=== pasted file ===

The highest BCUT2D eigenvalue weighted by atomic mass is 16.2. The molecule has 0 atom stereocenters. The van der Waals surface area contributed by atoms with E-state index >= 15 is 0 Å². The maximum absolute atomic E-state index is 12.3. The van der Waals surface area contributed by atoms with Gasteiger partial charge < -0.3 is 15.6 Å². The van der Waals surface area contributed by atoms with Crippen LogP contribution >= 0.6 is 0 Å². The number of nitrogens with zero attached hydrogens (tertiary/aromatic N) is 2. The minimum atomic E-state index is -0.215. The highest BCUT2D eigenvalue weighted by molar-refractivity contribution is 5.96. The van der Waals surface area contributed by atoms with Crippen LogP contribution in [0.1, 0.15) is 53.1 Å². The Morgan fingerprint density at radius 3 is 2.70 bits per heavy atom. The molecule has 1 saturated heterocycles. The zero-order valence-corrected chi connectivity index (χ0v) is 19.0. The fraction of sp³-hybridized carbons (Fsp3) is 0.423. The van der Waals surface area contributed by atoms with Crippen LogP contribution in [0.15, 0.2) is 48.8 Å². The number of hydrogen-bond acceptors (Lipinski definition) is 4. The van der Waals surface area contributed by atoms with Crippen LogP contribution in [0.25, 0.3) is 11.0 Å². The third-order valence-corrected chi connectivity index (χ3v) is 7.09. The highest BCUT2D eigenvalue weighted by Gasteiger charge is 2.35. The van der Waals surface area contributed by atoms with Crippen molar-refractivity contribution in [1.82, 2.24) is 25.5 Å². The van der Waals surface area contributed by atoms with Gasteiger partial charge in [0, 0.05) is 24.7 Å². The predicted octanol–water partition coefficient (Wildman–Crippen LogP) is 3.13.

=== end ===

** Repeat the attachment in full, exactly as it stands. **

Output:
The highest BCUT2D eigenvalue weighted by atomic mass is 16.2. The molecule has 0 atom stereocenters. The van der Waals surface area contributed by atoms with E-state index >= 15 is 0 Å². The maximum absolute atomic E-state index is 12.3. The van der Waals surface area contributed by atoms with Gasteiger partial charge < -0.3 is 15.6 Å². The van der Waals surface area contributed by atoms with Crippen LogP contribution >= 0.6 is 0 Å². The number of nitrogens with zero attached hydrogens (tertiary/aromatic N) is 2. The minimum atomic E-state index is -0.215. The highest BCUT2D eigenvalue weighted by molar-refractivity contribution is 5.96. The van der Waals surface area contributed by atoms with Crippen LogP contribution in [0.1, 0.15) is 53.1 Å². The Morgan fingerprint density at radius 3 is 2.70 bits per heavy atom. The molecule has 1 saturated heterocycles. The zero-order valence-corrected chi connectivity index (χ0v) is 19.0. The fraction of sp³-hybridized carbons (Fsp3) is 0.423. The van der Waals surface area contributed by atoms with Crippen LogP contribution in [0.15, 0.2) is 48.8 Å². The number of hydrogen-bond acceptors (Lipinski definition) is 4. The van der Waals surface area contributed by atoms with Crippen LogP contribution in [0.25, 0.3) is 11.0 Å². The third-order valence-corrected chi connectivity index (χ3v) is 7.09. The highest BCUT2D eigenvalue weighted by Gasteiger charge is 2.35. The van der Waals surface area contributed by atoms with Crippen molar-refractivity contribution in [1.82, 2.24) is 25.5 Å². The van der Waals surface area contributed by atoms with Gasteiger partial charge in [0, 0.05) is 24.7 Å². The predicted octanol–water partition coefficient (Wildman–Crippen LogP) is 3.13.